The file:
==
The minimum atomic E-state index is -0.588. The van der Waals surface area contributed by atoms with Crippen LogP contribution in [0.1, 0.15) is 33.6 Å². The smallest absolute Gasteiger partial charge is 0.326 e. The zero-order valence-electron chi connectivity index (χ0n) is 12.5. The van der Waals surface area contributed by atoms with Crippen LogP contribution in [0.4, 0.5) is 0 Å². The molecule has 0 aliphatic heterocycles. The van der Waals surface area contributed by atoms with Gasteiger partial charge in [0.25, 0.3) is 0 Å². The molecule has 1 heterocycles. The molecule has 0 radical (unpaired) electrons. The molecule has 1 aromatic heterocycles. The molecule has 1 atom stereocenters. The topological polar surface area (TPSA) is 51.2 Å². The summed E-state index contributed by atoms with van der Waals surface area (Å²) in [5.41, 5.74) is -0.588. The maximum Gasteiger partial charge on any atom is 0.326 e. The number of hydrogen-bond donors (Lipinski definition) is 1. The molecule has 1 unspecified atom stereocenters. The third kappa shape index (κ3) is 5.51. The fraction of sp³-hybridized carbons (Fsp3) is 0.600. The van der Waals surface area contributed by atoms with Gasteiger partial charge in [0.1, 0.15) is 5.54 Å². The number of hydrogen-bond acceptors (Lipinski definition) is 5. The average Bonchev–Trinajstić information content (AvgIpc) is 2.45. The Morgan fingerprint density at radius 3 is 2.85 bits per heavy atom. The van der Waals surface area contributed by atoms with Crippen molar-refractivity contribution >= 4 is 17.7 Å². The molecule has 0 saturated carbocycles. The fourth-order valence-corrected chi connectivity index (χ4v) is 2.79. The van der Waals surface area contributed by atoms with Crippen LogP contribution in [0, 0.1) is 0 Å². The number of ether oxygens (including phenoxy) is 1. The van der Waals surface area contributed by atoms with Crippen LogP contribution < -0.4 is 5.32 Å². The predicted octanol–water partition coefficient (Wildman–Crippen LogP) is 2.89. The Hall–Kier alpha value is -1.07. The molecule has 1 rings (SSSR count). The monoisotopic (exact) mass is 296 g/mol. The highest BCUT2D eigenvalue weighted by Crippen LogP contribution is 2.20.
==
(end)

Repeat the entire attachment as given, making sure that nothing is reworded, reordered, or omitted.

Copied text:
The minimum atomic E-state index is -0.588. The van der Waals surface area contributed by atoms with Crippen LogP contribution in [0.1, 0.15) is 33.6 Å². The smallest absolute Gasteiger partial charge is 0.326 e. The zero-order valence-electron chi connectivity index (χ0n) is 12.5. The van der Waals surface area contributed by atoms with Crippen LogP contribution in [0.4, 0.5) is 0 Å². The molecule has 0 aliphatic heterocycles. The van der Waals surface area contributed by atoms with Gasteiger partial charge in [0.25, 0.3) is 0 Å². The molecule has 1 heterocycles. The molecule has 0 radical (unpaired) electrons. The molecule has 1 aromatic heterocycles. The molecule has 1 atom stereocenters. The topological polar surface area (TPSA) is 51.2 Å². The summed E-state index contributed by atoms with van der Waals surface area (Å²) in [5.41, 5.74) is -0.588. The maximum Gasteiger partial charge on any atom is 0.326 e. The number of hydrogen-bond donors (Lipinski definition) is 1. The molecule has 1 unspecified atom stereocenters. The third kappa shape index (κ3) is 5.51. The fraction of sp³-hybridized carbons (Fsp3) is 0.600. The van der Waals surface area contributed by atoms with Gasteiger partial charge in [0.1, 0.15) is 5.54 Å². The number of hydrogen-bond acceptors (Lipinski definition) is 5. The average Bonchev–Trinajstić information content (AvgIpc) is 2.45. The Morgan fingerprint density at radius 3 is 2.85 bits per heavy atom. The van der Waals surface area contributed by atoms with Crippen molar-refractivity contribution >= 4 is 17.7 Å². The molecule has 0 saturated carbocycles. The fourth-order valence-corrected chi connectivity index (χ4v) is 2.79. The van der Waals surface area contributed by atoms with Crippen LogP contribution in [0, 0.1) is 0 Å². The number of ether oxygens (including phenoxy) is 1. The van der Waals surface area contributed by atoms with Crippen LogP contribution < -0.4 is 5.32 Å². The predicted octanol–water partition coefficient (Wildman–Crippen LogP) is 2.89. The Hall–Kier alpha value is -1.07. The molecule has 1 rings (SSSR count). The monoisotopic (exact) mass is 296 g/mol. The highest BCUT2D eigenvalue weighted by Crippen LogP contribution is 2.20.